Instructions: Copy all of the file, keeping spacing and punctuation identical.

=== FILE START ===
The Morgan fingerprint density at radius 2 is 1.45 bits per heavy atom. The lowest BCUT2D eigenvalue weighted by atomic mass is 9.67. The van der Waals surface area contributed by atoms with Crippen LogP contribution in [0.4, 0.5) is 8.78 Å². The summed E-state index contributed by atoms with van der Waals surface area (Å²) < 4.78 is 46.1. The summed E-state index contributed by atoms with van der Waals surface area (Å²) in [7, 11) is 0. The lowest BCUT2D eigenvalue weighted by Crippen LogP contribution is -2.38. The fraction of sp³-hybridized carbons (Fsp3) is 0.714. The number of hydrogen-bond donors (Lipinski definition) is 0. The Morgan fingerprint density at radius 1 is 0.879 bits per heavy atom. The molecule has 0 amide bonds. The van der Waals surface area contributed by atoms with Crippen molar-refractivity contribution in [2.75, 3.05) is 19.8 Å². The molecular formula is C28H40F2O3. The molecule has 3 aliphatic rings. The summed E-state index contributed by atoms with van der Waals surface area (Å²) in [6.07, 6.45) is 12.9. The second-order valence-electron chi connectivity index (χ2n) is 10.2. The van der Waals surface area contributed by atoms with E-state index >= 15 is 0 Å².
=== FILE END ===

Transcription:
The Morgan fingerprint density at radius 2 is 1.45 bits per heavy atom. The lowest BCUT2D eigenvalue weighted by atomic mass is 9.67. The van der Waals surface area contributed by atoms with Crippen LogP contribution in [0.4, 0.5) is 8.78 Å². The summed E-state index contributed by atoms with van der Waals surface area (Å²) < 4.78 is 46.1. The summed E-state index contributed by atoms with van der Waals surface area (Å²) in [7, 11) is 0. The lowest BCUT2D eigenvalue weighted by Crippen LogP contribution is -2.38. The fraction of sp³-hybridized carbons (Fsp3) is 0.714. The number of hydrogen-bond donors (Lipinski definition) is 0. The Morgan fingerprint density at radius 1 is 0.879 bits per heavy atom. The molecule has 0 amide bonds. The van der Waals surface area contributed by atoms with Crippen molar-refractivity contribution in [2.75, 3.05) is 19.8 Å². The molecular formula is C28H40F2O3. The molecule has 3 aliphatic rings. The summed E-state index contributed by atoms with van der Waals surface area (Å²) in [6.07, 6.45) is 12.9. The second-order valence-electron chi connectivity index (χ2n) is 10.2. The van der Waals surface area contributed by atoms with E-state index >= 15 is 0 Å².